Every ashes-scattering enquiry is different: We’ve not yet visited the same location twice and factors such as the weather, access to the site, and keeping clear of the general public always give us something to ponder when we arrive on site. But much of this is covered in the Planning Phase of our work and after arrival we’re simply adopting, or adapting, our plans.
Most recently, an enquiry presented us with the opportunity for a double ashes-scattering. Our client had the cremation remains of both parents and found the service delivered by Aerial Ashes as a fitting way to say their final goodbyes. We explained that our ash-drones can carry the full cremation remains of one adult and that in order to meet her wishes we could either use one ash-drone, on two separate sorties over the same area, or we could bring two ash-drones. I was delighted that she chose the latter – this was a first for us and something I’d been keen to do for some time.
The CAA allow us to operate in formation to as close as 2 metres; in practice, Charlie and I find 5 metres to be more comfortable unless in the hover. The lead pilot has responsibility for navigating around the safe airspace and heading out to the scattering zone… while all No 2 has to do is follow! I can make that sound easy but actually it takes quite a bit of extra practice and – most of all – great communication. Charlie and I arranged to have a couple of extended training flights around our field in Yorkshire and we evolved some sensible and safe additions to our formation brief without any awkward moments I’m pleased to say.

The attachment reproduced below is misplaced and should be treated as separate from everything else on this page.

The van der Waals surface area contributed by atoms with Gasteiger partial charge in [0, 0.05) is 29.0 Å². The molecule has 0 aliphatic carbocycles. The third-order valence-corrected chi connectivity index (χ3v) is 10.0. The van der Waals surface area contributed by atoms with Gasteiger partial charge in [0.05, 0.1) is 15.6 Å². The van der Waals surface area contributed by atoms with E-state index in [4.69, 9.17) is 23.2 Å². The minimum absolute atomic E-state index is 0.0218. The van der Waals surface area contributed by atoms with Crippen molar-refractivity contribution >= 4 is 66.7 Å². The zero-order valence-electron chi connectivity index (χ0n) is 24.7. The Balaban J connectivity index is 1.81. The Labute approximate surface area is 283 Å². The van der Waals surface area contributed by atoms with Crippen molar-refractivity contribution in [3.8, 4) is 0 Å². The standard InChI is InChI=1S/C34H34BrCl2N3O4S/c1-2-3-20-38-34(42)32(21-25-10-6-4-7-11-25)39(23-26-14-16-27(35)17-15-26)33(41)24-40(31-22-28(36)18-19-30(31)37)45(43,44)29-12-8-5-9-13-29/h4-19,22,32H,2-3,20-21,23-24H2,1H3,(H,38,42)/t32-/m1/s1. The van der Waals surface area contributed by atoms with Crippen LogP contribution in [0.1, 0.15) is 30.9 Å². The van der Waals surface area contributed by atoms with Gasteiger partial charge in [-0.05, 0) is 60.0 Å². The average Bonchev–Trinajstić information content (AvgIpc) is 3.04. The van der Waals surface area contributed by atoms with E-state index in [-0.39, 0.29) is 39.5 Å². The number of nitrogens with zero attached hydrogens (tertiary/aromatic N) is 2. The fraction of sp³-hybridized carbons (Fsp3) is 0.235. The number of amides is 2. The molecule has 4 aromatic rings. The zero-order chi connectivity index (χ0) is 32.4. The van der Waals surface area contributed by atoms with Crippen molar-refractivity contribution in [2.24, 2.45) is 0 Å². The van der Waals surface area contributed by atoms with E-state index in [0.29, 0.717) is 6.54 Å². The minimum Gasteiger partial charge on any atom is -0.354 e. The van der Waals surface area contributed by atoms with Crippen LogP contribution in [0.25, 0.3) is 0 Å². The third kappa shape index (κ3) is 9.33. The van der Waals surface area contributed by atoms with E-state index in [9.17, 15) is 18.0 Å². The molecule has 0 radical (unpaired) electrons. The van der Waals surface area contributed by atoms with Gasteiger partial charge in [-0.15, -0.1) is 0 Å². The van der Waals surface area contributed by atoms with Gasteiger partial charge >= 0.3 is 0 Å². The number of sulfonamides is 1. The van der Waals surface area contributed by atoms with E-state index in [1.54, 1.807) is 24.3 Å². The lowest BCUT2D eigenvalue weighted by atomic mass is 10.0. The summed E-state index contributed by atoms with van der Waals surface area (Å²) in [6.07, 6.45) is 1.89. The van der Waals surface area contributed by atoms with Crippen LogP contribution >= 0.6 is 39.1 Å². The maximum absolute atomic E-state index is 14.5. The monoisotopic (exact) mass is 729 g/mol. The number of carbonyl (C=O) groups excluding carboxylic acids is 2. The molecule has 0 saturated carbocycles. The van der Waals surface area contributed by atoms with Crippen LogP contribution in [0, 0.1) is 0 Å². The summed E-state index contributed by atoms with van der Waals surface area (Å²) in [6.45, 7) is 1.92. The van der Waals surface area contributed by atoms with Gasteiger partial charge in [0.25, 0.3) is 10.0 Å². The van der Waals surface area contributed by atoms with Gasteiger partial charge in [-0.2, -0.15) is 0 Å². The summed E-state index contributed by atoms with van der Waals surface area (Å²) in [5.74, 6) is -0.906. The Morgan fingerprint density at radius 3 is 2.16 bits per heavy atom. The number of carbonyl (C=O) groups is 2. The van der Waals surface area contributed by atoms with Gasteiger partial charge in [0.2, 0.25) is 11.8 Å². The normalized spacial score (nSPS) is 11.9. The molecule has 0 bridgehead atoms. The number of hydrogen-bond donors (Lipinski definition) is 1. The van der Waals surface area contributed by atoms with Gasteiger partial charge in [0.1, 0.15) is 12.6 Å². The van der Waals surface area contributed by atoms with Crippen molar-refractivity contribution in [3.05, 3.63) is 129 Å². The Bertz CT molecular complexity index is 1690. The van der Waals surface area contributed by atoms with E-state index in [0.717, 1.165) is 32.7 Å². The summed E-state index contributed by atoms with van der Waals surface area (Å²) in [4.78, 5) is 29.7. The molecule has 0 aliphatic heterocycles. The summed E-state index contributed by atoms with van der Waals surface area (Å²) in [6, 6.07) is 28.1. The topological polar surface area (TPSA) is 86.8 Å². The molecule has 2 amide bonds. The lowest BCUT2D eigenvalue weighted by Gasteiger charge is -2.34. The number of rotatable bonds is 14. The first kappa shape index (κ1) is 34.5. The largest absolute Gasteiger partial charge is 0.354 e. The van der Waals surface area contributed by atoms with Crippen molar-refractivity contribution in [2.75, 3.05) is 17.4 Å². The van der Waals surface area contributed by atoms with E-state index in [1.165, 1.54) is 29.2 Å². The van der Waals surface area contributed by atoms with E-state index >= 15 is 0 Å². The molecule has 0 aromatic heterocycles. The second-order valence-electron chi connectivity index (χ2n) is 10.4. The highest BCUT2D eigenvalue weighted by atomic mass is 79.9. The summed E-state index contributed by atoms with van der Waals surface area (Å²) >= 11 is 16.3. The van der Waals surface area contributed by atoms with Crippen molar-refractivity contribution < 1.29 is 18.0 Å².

For the task itself, a double ashes-scattering by drone proved to be a great success. In a fresh westerly breeze, we were able to operate in loose formation while positioning, then tighten up a little once on location. The advantage of the fresh breeze was the effect it has on the ashes when released: we’d opted to settle in the hover before going for the planned coordinated release and it looked stunning as the ashes caught the passing airflow, both sets combining as they disappeared away from the coast.
So double ashes-scattering by drone worked very well on this occasion and in the future would be my recommended way of scattering ashes where a couple are involved.